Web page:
Conceptua Founders Reimagine the Networking Event

Matt Meyer and Matthew Knight, founders of Conceptua

If you’ve been to one networking event, you’ve been to them all, right? Well, meet Matt Meyer and Matthew Knight, founders of Conceptua. “The Matts” are on a mission to redefine the experience of networking, and at the core of their events lies a new and refreshing approach: Proactively connect the right people, and help them create and build social capital to uncover new opportunities.

Called “Social Events for the Cosmopolitan Professional,” Conceptua has quickly gotten on the radar of some of San Francisco’s most interesting young professionals and entrepreneurs. June 28th will mark their fifth event, and you can certainly expect to see Conceptua in other major cities in the near future. Here’s the inside scoop from the founders themselves:

What inspired you to create Conceptua?
We’re entrepreneurs at heart and we’re social. We manage different circles of friends and love meeting new people. And we learned, early on, how valuable connections are. We wanted a way to turn these interests into a business, and similar to the start of most businesses, a void in the event market was identified. We started hatching a plan and developing ideas to fill it, and now, here we are.

What problems do you see with normal networking events?
Usually networking events follow a specific format: show up at bar, wear name tag, and muster up enough moxie to try to make eye-contact to get some actual networking done. There may or may not be some sort of speech made by the events’ organizers or others, but that’s what a typical networking event looks like. Additionally, a lot of these events are marketed towards a specific industry group: CPAs, attorneys, real estate professionals, and tech start ups are a few that come to mind. But we think that there is a lot of intrinsic value in connecting people from different backgrounds… we’re here to shake it up a bit and disrupt the normal networking process.

By attending other networking events, and throwing events yourselves, what are some principles you’ve learned about connecting people? 
It seems like organizers needed to be more hands-on with the direction of their events, because even though people genuinely want to meet and connect with others, it’s no easy task. Fear of rejection and lack of a credible “connecting” purpose of an event, serve as distractors. This is why we put strong emphasis on building social capital (your network) and using that social network to identify opportunities. This core principle is the driver for the design, look, and feel of our events. We strive to make the process of meeting and connecting people, for networking purposes, as easy as possible.

What can people expect from a Conceptua event? Who should attend?
Conceptua wants to make connecting easy for everyone from any industry, so we created a two-piece strategy to make it really simple. First, we create an environment that promotes comfort and social relaxation; it’s a lot easier to socialize when you’re comfortable. Our weapons of choice are an open bar, complimentary appetizers to keep those bellies satiated, raffles for Apple and other products donated by sponsors (who doesn’t like free stuff like iPods?), a dope DJ, and a visually pretty venue that other events don’t typically use.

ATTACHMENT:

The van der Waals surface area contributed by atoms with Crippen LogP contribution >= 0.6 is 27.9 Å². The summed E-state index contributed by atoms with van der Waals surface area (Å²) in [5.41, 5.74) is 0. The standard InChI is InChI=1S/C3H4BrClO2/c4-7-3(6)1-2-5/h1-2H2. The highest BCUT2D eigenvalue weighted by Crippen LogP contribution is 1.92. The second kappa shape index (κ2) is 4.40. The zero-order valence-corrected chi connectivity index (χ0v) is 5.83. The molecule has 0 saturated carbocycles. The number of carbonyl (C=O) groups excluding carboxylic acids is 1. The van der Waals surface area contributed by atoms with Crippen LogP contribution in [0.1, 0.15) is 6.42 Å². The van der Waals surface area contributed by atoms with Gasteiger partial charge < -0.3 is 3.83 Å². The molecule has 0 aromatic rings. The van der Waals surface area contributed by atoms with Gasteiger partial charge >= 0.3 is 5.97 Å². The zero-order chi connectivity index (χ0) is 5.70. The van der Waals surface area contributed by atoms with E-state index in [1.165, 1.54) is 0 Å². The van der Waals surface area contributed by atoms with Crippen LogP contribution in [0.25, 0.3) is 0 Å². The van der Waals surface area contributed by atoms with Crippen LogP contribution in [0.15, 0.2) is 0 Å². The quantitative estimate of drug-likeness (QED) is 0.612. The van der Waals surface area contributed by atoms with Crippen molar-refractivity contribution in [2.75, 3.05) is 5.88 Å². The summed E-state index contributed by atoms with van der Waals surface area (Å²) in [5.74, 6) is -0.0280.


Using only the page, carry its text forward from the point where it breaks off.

Second, we’ve created two segments to ensure everyone is actually making connections with each other: the Organic Microphone Connection (OMC) and the Organic Interaction Connection (OIC). Our OMC segment features speakers who are founders or reps of new and up-and-coming companies, from an array of industries. The speakers quickly and candidly present their companies’ project, product, hiring opportunities, etc., to the audience. Interaction following this segment skyrockets for everyone, especially the speakers.

The OIC starts as soon as an attendee enters the event, and it’s a game of ‘who can connect with the most people tonight?’ There are very tangible gifts presented to the most active attendees. For example, we have given out SF Giants’ tickets to our past winners. The OIC also has “Connectors” helping our attendees with ice-breaking and introductions. Our Connectors are great at keeping an eye out for and proactively interacting with attendees who are keeping to themselves.

All types of professionals and entrepreneurs, from every, industry will benefit from our events. We’re designed to host these broad swaths of networkers, get them into one space, and then watch synergy ensue. Accountants, designers, and everyone else have some common ground between them. And we want them to find it.

What is your take on a trend we are seeing at Mingly: the blurring lines between personal and professional worlds?
Matthew Knight: “For me there’s not a huge blur between the two. Years as an accounting professional in a strict personal brand setting has allowed me to appreciate my presence, and I think that some transparency of my personal life is healthy for both my personal and professional brand.”

Matt Meyer: “While there are some aspects of my personal life that I keep separate from my professional, the lines inevitably blur. But in connecting terms, I think that knowing someone on both levels can be far more adventagous than just knowing someone through professional lines of communication only.”

The Mingly team is proud to be one of the featured OMC speakers on June 28th. If you’re in San Francisco, we hope to see you there for what’s sure to be a productive and fun night!